Does anyone do "as shot" photos any more?

pez

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I just finished reading a Photography magazine I picked up at the airport. Gorgeous photos of landscapes, people, flowers etc. Yet, as I read the discussions of the photo I found the Aurora was enhanced to appear larger, the mountain was moved to balance the scene, the shadow effect was added to make the flower petal close ups "pop"?

It made me wonder if anyone posts picture as they were shot.

I am not talking about the age old exposer, contrast, color balance and filtering methods that have been around since the days of black and white film to capture and image closer what the eye sees. But rather the creation of an image, based on a real object, but only existing in the camera pixels, never to be seen in real life.

There is absolutely no doubt that these photos were fine pieces of art that the maker can be justly proud of. But it made me wonder, "Is there any interest in photos that depict what the eye sees?'

I use a digital camera now. How do I get an "as they were shot" photo?

Thirty years ago I used to shoot color transparency film and that was pretty much the photo as it was shot.

Thirty years ago I used to also shoot negative film and I never took my negatives and framed them. So what was "as they were shot" when I used negative film? I took the negative film into the darkroom and made a print. You say you're "not talking about the age old exposure, contrast, color balance and filtering methods that have been around since the days of black and white film to capture an image closer what the eye sees." I always used those darkroom methods to get an image that was better than what the eye sees. Nobody told me I was supposed to be trying to get closer to what the eye sees -- I must have missed that lecture.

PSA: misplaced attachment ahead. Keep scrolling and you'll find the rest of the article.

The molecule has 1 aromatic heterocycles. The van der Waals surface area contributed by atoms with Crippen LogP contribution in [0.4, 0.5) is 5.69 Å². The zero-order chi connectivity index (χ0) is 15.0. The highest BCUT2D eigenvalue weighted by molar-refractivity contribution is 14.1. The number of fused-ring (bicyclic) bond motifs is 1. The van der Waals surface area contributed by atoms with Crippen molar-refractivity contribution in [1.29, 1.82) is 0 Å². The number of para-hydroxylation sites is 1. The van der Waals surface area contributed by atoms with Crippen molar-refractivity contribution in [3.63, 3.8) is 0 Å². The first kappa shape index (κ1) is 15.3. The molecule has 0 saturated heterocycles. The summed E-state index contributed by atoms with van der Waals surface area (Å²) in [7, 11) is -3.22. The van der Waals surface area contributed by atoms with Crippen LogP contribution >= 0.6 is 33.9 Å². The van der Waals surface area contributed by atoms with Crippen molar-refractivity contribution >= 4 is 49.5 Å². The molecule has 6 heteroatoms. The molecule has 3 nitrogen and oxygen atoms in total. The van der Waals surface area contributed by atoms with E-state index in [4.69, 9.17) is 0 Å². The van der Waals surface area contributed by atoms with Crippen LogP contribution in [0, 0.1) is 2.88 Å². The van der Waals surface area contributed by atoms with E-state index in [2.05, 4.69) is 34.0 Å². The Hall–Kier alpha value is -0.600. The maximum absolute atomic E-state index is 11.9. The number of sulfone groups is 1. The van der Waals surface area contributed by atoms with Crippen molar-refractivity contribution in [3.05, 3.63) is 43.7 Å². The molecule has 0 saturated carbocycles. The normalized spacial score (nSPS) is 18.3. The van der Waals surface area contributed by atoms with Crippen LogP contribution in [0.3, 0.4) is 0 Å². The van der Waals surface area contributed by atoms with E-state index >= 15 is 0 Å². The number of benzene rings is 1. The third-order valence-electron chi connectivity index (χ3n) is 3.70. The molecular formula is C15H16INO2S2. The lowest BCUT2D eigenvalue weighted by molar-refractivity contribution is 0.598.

Were the slides "as shot" but the prints from negatives weren't? And how do I get an "as they were shot" photo from a digital camera?

Joe

Exactly right!
 
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Grandpa Ron

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Yserex, yup you sort of nailed it, what does not show, does not count in todays photography. When you see the perfect photo, you have to ask if the person was extremely luck or were they compelled to improve on what nature gave them?

Which is why I asked my original question, "Does anyone do "as shot" photos anymore"

There is nothing wrong with trying to show the photo the way you think it ought to be and modern technology makes that easier. However, when it begins to look like a model train set or museum diorama I begin to get suspicious.

My personal preference is to frame the shot as best I can and shoot it. I have no issue with weeds growing where weeds grow, cloud forming where they form or bird landing where they land. I like it when the object appears front a center, that is a definite plus but appearing within its natural elements is not necessarily a minus. Unless the elements obscure the object.

Gosh, after four pages of response to a simple question, we can assume folks are not hesitant to express their photographic preferences.

May your photos be many.
 

Fred von den Berg

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I think it depends whether the photographer wishes to add their own ideas or simply to document the scene. Should the image be poetic or prosaic?
 

Ysarex